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You’re exhausted, your body yawning for sleep. Yet once your head hits the pillow, your mind is flooded with worry, making sleep elusive, at times impossible.
Don’t fret, experts say: There are relaxation techniques you can use to calm that racing mind.
“Think of these relaxation exercises as tools in your tool kit for better sleep,” said sleep specialist Rebecca Robbins, an instructor in the division of sleep medicine for Harvard Medical School.
“Practice them, and you’ll get better and better at falling asleep, which is the holy grail, right? No one wants to spend time tossing and turning at night.”
Deep breathing is a science-backed method of calming the body and mind that can be done easily before you get into bed and when you wake during the middle of the night.
Changing the rhythm of your breath slows your heart rate, reduces blood pressure and stimulates the body’s parasympathetic “rest and digest” system, which can take worry and anxiety offline.
“Consciously focusing on the breath can help you separate yourself from the darting thoughts that fly through your brain,” Robbins said.
There are a number of deep breathing techniques you can try. Diaphragmatic breathing, also known as belly breathing, focuses on relaxing the diaphragm, the main muscle of respiration. Start by taking a deep breath through your nose to a slow count of six, making sure that you can feel your stomach rise with your hand as it fills with air. Count to six again as you let the breath slowly escape.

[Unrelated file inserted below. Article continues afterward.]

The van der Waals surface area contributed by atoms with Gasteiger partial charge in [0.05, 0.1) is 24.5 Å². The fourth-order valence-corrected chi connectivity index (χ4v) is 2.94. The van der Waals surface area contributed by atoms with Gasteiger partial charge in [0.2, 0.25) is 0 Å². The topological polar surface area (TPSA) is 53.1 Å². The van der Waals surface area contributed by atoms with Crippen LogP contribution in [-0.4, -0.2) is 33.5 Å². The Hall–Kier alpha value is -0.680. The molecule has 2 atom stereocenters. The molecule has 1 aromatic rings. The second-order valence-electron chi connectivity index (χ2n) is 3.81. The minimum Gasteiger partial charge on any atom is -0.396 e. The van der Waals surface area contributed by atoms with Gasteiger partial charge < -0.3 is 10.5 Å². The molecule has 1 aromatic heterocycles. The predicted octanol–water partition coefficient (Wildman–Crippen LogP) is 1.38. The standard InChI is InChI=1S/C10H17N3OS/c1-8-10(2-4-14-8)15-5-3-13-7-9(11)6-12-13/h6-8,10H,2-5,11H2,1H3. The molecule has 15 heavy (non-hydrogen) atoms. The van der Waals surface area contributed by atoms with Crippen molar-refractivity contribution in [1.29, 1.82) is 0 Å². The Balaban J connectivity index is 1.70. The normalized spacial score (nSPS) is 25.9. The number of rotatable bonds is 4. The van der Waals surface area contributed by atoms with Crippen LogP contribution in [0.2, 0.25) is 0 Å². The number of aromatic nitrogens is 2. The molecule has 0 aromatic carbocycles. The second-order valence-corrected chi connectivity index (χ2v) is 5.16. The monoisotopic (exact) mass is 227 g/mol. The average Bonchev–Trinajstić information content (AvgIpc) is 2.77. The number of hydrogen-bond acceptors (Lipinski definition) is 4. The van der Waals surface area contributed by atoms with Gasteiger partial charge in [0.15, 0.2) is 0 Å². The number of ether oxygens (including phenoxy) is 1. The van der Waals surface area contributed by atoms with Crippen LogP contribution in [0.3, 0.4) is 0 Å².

“Strive for effortless inhales that are soft and soundless while treating your exhales like gentle, extended sighs of relief,” suggested CNN contributor Dana Santas, a certified strength and conditioning specialist and mind-body coach.
Stay in the moment, Santas said, by focusing on the sounds and sensations of your breath: “Direct all of your senses to follow the path of air in through your nose, down your throat, into your lungs and out again. If your mind wanders, bring it back to your breath, happening in the here and now.”
Meditation is a centuries-old method of calming the body and the mind. Studies show it can help perfectionists stop judging themselves and can assist in the treatment of smoking, pain, addictive disorders and depression, among others.
Using direct measures of brain function and structure, one study found it only took 30 minutes a day of meditation practice over the course of two weeks to produce a measurable change in the brain.
“When these kinds of mental exercises are taught to people, it actually changes the function and the structure of their brain,” neuroscientist Richard Davidson, professor of psychiatry at the University of Wisconsin-Madison and the founder and director of the Center for Healthy Minds, told CNN in an earlier interview.
There are many resources on the internet to help someone begin to meditate. Davidson and his colleagues have created a free, science-based app designed to help people practice meditation and mindfulness.